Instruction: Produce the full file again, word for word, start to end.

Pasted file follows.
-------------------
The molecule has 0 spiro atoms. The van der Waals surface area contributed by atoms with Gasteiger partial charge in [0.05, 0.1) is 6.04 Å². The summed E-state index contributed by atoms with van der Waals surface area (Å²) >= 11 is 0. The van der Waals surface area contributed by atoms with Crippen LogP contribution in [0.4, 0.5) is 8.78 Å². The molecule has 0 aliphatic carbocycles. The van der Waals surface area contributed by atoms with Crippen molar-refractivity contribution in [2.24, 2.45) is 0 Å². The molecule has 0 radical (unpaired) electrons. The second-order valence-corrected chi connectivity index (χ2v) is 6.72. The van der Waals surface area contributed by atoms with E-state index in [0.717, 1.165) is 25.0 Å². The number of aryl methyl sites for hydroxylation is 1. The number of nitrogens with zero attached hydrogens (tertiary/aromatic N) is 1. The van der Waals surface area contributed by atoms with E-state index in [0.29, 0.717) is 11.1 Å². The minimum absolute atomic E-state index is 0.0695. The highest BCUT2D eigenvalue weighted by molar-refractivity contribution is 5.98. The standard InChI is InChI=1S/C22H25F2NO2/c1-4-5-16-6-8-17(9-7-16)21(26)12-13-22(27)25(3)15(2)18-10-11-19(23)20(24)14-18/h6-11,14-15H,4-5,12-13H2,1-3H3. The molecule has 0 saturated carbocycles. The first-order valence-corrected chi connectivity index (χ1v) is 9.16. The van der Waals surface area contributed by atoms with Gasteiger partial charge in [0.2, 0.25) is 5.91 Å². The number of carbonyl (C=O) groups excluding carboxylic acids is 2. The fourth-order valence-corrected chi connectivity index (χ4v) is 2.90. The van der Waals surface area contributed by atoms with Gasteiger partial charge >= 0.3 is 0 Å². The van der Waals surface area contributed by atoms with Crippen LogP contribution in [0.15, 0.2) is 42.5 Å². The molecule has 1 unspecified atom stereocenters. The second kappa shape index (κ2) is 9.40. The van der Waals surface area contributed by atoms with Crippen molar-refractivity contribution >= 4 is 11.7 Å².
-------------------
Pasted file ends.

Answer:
The molecule has 0 spiro atoms. The van der Waals surface area contributed by atoms with Gasteiger partial charge in [0.05, 0.1) is 6.04 Å². The summed E-state index contributed by atoms with van der Waals surface area (Å²) >= 11 is 0. The van der Waals surface area contributed by atoms with Crippen LogP contribution in [0.4, 0.5) is 8.78 Å². The molecule has 0 aliphatic carbocycles. The van der Waals surface area contributed by atoms with Crippen molar-refractivity contribution in [2.24, 2.45) is 0 Å². The molecule has 0 radical (unpaired) electrons. The second-order valence-corrected chi connectivity index (χ2v) is 6.72. The van der Waals surface area contributed by atoms with E-state index in [0.717, 1.165) is 25.0 Å². The number of aryl methyl sites for hydroxylation is 1. The number of nitrogens with zero attached hydrogens (tertiary/aromatic N) is 1. The van der Waals surface area contributed by atoms with E-state index in [0.29, 0.717) is 11.1 Å². The minimum absolute atomic E-state index is 0.0695. The highest BCUT2D eigenvalue weighted by molar-refractivity contribution is 5.98. The standard InChI is InChI=1S/C22H25F2NO2/c1-4-5-16-6-8-17(9-7-16)21(26)12-13-22(27)25(3)15(2)18-10-11-19(23)20(24)14-18/h6-11,14-15H,4-5,12-13H2,1-3H3. The molecule has 0 saturated carbocycles. The first-order valence-corrected chi connectivity index (χ1v) is 9.16. The van der Waals surface area contributed by atoms with Gasteiger partial charge in [0.2, 0.25) is 5.91 Å². The number of carbonyl (C=O) groups excluding carboxylic acids is 2. The fourth-order valence-corrected chi connectivity index (χ4v) is 2.90. The van der Waals surface area contributed by atoms with Gasteiger partial charge >= 0.3 is 0 Å². The van der Waals surface area contributed by atoms with Crippen LogP contribution in [0.15, 0.2) is 42.5 Å². The molecule has 1 unspecified atom stereocenters. The second kappa shape index (κ2) is 9.40. The van der Waals surface area contributed by atoms with Crippen molar-refractivity contribution >= 4 is 11.7 Å².